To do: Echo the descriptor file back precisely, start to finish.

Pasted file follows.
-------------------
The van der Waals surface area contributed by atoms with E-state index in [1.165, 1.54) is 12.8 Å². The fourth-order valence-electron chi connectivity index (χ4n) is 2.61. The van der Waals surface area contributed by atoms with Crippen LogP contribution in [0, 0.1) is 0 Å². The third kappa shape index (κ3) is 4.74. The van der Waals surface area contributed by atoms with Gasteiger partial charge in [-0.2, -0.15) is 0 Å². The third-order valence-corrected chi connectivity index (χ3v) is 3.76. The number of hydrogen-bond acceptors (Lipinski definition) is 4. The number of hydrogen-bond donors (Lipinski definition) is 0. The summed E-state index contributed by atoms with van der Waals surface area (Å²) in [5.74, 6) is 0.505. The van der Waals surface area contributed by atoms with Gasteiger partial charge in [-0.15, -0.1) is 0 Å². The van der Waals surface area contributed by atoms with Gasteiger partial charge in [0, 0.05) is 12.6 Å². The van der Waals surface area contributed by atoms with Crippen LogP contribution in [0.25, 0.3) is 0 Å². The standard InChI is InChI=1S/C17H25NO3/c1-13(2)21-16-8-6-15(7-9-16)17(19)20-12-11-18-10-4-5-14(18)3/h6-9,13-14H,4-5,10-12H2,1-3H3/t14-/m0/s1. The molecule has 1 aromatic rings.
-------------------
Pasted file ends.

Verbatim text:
The van der Waals surface area contributed by atoms with E-state index in [1.165, 1.54) is 12.8 Å². The fourth-order valence-electron chi connectivity index (χ4n) is 2.61. The van der Waals surface area contributed by atoms with Crippen LogP contribution in [0, 0.1) is 0 Å². The third kappa shape index (κ3) is 4.74. The van der Waals surface area contributed by atoms with Gasteiger partial charge in [-0.2, -0.15) is 0 Å². The third-order valence-corrected chi connectivity index (χ3v) is 3.76. The number of hydrogen-bond acceptors (Lipinski definition) is 4. The number of hydrogen-bond donors (Lipinski definition) is 0. The summed E-state index contributed by atoms with van der Waals surface area (Å²) in [5.74, 6) is 0.505. The van der Waals surface area contributed by atoms with Gasteiger partial charge in [-0.15, -0.1) is 0 Å². The van der Waals surface area contributed by atoms with Gasteiger partial charge in [0, 0.05) is 12.6 Å². The van der Waals surface area contributed by atoms with Crippen LogP contribution in [0.25, 0.3) is 0 Å². The standard InChI is InChI=1S/C17H25NO3/c1-13(2)21-16-8-6-15(7-9-16)17(19)20-12-11-18-10-4-5-14(18)3/h6-9,13-14H,4-5,10-12H2,1-3H3/t14-/m0/s1. The molecule has 1 aromatic rings.